Many mommas go into adoption with the idea that after a year or two of newness, kids will settle in and life will get back to normal. A new normal, surely, but something that feels comfortable and livable. Even parenting kids somewhere in the middle of the “difficulty” spectrum can drain a parent’s emotional energy and resources in ways that are impossible to understand unless you’ve lived it.
During our girls’ early weeks at home, it was relatively easy to be patient. Everything was new, and they had so many reason to be grieving. No wonder things were hard. Six months passed, and I wondered why things were still so very hard. Twelve months in, improvement was miniscule. Two years in, and we were battle weary, but the battle was still going strong. Three and four years in, we were beginning to see some growth, praise God. But there were still many days that felt exactly like that hard first year.
When our children’s grieving didn’t follow our expected time line, and problem behaviors did not go away, patience became harder and harder to find.
And here’s the thing: it’s easy to imagine being patient with a child whom you only know as a picture on your fridge with a sad life story. But when you get up every morning with the best intentions, determined to work for growth in the relationship, and are rejected day after day after day, pain can begin to overshadow the compassion you felt so easily in the beginning. Of course all kids sass and push parents away sometimes.
What’s different about parenting a hurt child is the sheer number of distancing behaviors. Whether or not they realize it, attachment-challenged kids are terrified of connection. This fear leads them to avoid or sabotage moments of connection over and over again, sometimes dozens of times in an hour. By the end of the day, even the most well-intentioned, educated momma feels battle fatigue—because in the midst of all that opposition, we’re there reaching out and nurturing and loving anyway. Loving a resistant kid is a hugely draining proposition. In fact, post-traumatic stress disorder is a very real diagnosis for many folks parenting kids with attachment issues.
Moms of well-attached kids have difficulty during the tumultuous teen years too. But they have something to sustain them that moms of older-adopted kids don’t have: memories of good moments together. Moments of rocking babies to sleep when they were tiny, laughing with them, reaching down to pick them up when they stretched their arms out to you. Those lovely back-and-forth moments of giving and receiving nurture remain in a mom’s memory bank and make hard moments during the teen years easier to bear.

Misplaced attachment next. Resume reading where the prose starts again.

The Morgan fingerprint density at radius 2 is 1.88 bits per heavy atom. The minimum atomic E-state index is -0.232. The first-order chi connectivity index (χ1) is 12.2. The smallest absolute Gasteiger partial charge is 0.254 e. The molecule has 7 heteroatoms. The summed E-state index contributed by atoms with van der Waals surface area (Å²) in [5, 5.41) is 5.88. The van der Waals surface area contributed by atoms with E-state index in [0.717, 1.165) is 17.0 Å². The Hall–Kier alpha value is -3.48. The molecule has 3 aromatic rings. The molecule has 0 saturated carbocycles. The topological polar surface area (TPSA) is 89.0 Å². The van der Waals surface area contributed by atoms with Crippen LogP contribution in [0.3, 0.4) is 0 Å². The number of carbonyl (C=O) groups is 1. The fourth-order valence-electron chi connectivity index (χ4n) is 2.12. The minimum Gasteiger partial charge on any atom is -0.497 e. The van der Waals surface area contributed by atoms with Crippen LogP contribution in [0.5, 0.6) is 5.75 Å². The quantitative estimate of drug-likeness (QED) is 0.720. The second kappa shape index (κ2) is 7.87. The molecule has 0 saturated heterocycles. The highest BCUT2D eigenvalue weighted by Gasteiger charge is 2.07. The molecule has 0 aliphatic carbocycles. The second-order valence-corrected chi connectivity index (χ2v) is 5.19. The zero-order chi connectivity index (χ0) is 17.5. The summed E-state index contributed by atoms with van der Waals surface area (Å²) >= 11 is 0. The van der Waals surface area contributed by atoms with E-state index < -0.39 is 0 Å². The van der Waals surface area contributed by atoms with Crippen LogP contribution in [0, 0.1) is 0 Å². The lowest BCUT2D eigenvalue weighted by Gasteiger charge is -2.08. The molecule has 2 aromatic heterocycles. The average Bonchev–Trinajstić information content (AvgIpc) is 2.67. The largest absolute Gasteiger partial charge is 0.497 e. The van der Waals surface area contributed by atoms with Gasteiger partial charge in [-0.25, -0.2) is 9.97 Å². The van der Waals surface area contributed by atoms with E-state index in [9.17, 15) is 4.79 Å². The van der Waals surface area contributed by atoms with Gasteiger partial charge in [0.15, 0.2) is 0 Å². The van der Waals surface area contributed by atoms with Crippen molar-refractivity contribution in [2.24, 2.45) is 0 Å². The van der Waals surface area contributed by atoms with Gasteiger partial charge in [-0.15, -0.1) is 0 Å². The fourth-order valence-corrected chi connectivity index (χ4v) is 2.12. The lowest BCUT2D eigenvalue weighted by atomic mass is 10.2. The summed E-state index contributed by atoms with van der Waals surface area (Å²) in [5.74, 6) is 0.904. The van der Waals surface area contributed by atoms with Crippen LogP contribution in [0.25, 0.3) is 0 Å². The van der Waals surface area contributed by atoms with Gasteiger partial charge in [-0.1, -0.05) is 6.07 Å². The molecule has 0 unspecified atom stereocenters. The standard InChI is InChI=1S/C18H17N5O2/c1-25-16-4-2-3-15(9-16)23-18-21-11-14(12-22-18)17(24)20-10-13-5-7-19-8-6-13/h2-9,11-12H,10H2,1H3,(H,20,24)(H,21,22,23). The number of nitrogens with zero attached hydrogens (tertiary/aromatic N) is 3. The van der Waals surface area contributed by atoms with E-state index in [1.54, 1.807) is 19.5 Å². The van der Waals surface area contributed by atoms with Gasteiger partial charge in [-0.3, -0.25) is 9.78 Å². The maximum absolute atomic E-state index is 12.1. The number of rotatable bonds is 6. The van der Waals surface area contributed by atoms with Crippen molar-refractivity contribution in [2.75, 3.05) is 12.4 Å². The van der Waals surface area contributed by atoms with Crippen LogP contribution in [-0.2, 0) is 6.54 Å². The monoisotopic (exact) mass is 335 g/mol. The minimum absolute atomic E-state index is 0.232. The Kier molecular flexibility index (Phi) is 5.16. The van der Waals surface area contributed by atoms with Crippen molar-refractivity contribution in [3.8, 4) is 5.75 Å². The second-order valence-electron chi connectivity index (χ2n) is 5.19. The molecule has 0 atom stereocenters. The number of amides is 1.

I came to understand the love of Jesus on a much deeper level during those oh-so-hard early years. I came to be in awe at the kind of love that tirelessly yet gently pursues a heart when being rejected, that shows grace in the face of hateful words, that chooses to hope even when relationship sometimes can feel like a hopeless dream.
As parents we truly can only love in this way when we’re being empowered by Jesus moment by moment.
It also helps to remind ourselves of the deep hurt our children have experienced. Some older-adopted children have never gotten good nurturing. They don’t know how to be in a relationship. Others have wonderful memories of being loved and cared for by their first moms. That love is a huge blessing, but it also divides kids’ loyalties, and it can make it hard to accept love from a new mom. The very act of nurture stirs up sadness in the child and reminds him of his loss. Rarely do parents completely understand how much pain the child is feeling; I know we didn’t.
Past hurt doesn’t evaporate when a child comes into a loving family; it marches into the home right along with the child, distorting a child’s beliefs about his own goodness and worth, and making it hard for him to accept our love and trust our good intent. Parenting a child who is afraid to attach is tremendously challenging work. If you have the chance to support a momma in the midst of this heroic struggle, do it prayerfully, wholeheartedly, and without judgment.
Often challenging children look normal out in the world. People on the outside wonder if the mother is overreacting, hypercritical, or not trying hard enough. Instead of judging, lift her up in prayer. Support her sympathetically in every way that you can. The battle is epic. The stakes are beyond any price: we are battling for the hearts of our children.
Watch the Forever Mom Video
Excerpted with permission from Forever Mom: What To Expect When You’re Adopting by Mary Ostyn, copyright Thomas Nelson, 2014.
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Has the fear of parenting resistant kids stood in the way of your own adoption journey? How have you leaned on your faith during the process?